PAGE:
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I've been buying pre-packaged pierogi from Trader Joe's and local Polish delis. But I can't seem to get a straight or consistent answer on how you are supposed to cook them. Should you steam pierogi, boil them, or saute them with butter?

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    "Pierogi" is already plural; no need to add an s. Sep 1 '11 at 22:51
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    Actually, in Polish singular is "pieróg" and plural is "pierogi", but in USA "pierogi" is the singular and "pierogis" is plural. Confusing, I know. Oct 8 '12 at 16:07
  • That's because us Americans don't care about anyone else's plurals. I wince every time I hear "biscottis'.
    – FuzzyChef
    Dec 24 '20 at 5:47
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We have a Polish & Greek place by us (don't ask), and theirs are always boiled. They are delicious that way (usually topped with bacon and sour cream)...

Personally I always grew up w/ them boiled then sauteed, which is my favorite.

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    Polish Greek? Yes! I'll have a plate of spanakopirogi. Sep 2 '11 at 0:20
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    That was exactly our thought :) apparently there were some military marriages involved :)
    – Rikon
    Sep 2 '11 at 2:01
  • OMG, sign me up. Where is this place? Now I want spanakopirogi.
    – FuzzyChef
    Dec 24 '20 at 5:50
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My Polish mother-in-law boils them. The sweet ones are usually served with a bit of yogurt or sour cream, and the savory ones are often fried (after boiling) until golden, and served with onions and bacon.

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The most common way here in Poland to prepare them is to boil them. Put them into boiling and salted water, wait until they start floating on the surface and then boil for 2-3 minutes (longer if they are frozen).

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    This is exactly what I do. And I've been making them since I was 8. Though, in some regions of Poland pierogis are usually baked. Oct 8 '12 at 16:07
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My babcia (grandmother, she came to the states in '49) boils them after assembly. If she's serving them right away, she browns them in some butter. Otherwise, she packages them up in ziplock bags and freezes them.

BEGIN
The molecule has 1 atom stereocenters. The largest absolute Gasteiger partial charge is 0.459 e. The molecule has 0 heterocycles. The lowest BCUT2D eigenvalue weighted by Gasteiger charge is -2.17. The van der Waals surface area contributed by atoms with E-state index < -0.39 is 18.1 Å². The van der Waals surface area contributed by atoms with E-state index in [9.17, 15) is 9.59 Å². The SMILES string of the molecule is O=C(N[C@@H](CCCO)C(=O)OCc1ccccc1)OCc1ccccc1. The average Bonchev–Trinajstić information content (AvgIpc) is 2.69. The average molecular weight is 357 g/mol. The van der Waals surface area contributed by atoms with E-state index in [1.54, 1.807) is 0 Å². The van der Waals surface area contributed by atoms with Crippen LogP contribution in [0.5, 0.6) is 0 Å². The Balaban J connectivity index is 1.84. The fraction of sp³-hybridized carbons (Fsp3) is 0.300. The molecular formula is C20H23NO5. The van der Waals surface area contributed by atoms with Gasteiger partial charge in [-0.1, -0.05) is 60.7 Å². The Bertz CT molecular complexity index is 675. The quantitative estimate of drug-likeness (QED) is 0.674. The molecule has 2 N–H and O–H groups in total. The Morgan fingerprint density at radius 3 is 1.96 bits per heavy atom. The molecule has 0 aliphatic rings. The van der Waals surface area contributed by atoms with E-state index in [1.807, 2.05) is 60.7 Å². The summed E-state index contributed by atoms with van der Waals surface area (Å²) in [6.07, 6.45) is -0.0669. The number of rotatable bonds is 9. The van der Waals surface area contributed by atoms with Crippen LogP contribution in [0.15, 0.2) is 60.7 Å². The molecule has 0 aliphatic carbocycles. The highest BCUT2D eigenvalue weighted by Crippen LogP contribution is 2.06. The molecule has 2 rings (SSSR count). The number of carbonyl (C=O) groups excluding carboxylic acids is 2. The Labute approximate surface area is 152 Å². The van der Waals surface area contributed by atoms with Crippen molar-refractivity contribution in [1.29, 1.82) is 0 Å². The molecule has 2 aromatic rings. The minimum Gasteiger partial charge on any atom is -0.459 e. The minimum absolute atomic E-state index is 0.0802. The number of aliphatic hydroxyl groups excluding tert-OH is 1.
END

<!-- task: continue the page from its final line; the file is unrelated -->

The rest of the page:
Packaged pierogi are probably already boiled. I would thaw them and saute in a little butter until golden brown and warm through.

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  • the Trader Joes ones are not pre-boiled.
    – FuzzyChef
    Dec 24 '20 at 5:49
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First boil them. Remove from water and brown some butter and pour the butter over the pierogi and toss in a large bowl. Later you can either fry them or warm them in the microwave.

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My grandmother, who is from Poland, simmered them in boiling salted water and then drained them. She smothered them in butter that had been browned, this was how my mother taught me. Not sure if this is the authentic way but it is what was passed down three generations. This process is used for the potato cheese mix as well as the fruit pierogi, both being covered with browned butter

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I Am 75 and learned how to make pierogi from my mother who learned from her mother. Pierogi should be boiled and drained. When boiling never put more than 5-6 in the pot at one time. In a frying pan, melt butter and fry finely chopped onions and finely chopped salt pork. Fry the boiled pierogi in the mixture on both sides to favor, do not brown. Serve with sour cream.

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This is how I make them! This YouTube video is great, and easy to follow. They taste amazing this way!

[Paraphrased Video] Saute first in butter, margarine or butter flavored spread as many as you can reasonably fit in the skillet on one layer. Add mushrooms, onions and seasonings as desired. Cover and steam for a few minutes at a time flipping as you check and stir. Brown gently and heat through, flipping every few minutes.

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    Tasting good does not make them "authentic" many delicious things are not anything like how they would have been made originally.
    – Catija
    Apr 22 '17 at 2:56
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I always saute them with butter & onions, they taste better this way in my opinion. Sometimes top them with Sour Cream but usually just eat them plain w/ onions

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  • Thanks for your input, but the OP asked for the authentic way to cook them, not asking how other people enjoy cooking them.
    – ChefAndy
    Sep 7 '17 at 21:06

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